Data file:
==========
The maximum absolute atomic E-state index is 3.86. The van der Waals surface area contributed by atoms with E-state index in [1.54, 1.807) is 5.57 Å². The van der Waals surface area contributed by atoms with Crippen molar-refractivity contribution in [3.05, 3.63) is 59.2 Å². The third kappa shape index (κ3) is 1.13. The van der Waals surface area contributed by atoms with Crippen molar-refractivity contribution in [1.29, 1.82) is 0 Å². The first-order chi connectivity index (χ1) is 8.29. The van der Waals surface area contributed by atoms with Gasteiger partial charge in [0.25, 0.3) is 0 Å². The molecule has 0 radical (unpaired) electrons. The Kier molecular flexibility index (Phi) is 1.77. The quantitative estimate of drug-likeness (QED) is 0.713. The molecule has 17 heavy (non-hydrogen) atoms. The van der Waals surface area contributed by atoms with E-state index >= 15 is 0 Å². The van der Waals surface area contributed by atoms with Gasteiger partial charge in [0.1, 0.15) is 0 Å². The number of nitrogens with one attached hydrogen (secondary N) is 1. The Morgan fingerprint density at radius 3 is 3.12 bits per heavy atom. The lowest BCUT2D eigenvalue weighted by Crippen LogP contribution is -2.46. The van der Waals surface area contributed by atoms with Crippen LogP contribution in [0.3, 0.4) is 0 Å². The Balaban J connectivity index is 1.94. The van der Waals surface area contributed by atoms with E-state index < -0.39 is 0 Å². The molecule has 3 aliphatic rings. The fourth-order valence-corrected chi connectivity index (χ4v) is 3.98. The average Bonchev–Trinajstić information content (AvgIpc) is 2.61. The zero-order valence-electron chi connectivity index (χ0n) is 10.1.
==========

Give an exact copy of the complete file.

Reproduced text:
The maximum absolute atomic E-state index is 3.86. The van der Waals surface area contributed by atoms with E-state index in [1.54, 1.807) is 5.57 Å². The van der Waals surface area contributed by atoms with Crippen molar-refractivity contribution in [3.05, 3.63) is 59.2 Å². The third kappa shape index (κ3) is 1.13. The van der Waals surface area contributed by atoms with Crippen molar-refractivity contribution in [1.29, 1.82) is 0 Å². The first-order chi connectivity index (χ1) is 8.29. The van der Waals surface area contributed by atoms with Gasteiger partial charge in [0.25, 0.3) is 0 Å². The molecule has 0 radical (unpaired) electrons. The Kier molecular flexibility index (Phi) is 1.77. The quantitative estimate of drug-likeness (QED) is 0.713. The molecule has 17 heavy (non-hydrogen) atoms. The van der Waals surface area contributed by atoms with E-state index >= 15 is 0 Å². The van der Waals surface area contributed by atoms with Gasteiger partial charge in [0.1, 0.15) is 0 Å². The number of nitrogens with one attached hydrogen (secondary N) is 1. The Morgan fingerprint density at radius 3 is 3.12 bits per heavy atom. The lowest BCUT2D eigenvalue weighted by Crippen LogP contribution is -2.46. The van der Waals surface area contributed by atoms with Crippen LogP contribution in [0.3, 0.4) is 0 Å². The Balaban J connectivity index is 1.94. The van der Waals surface area contributed by atoms with E-state index < -0.39 is 0 Å². The molecule has 3 aliphatic rings. The fourth-order valence-corrected chi connectivity index (χ4v) is 3.98. The average Bonchev–Trinajstić information content (AvgIpc) is 2.61. The zero-order valence-electron chi connectivity index (χ0n) is 10.1.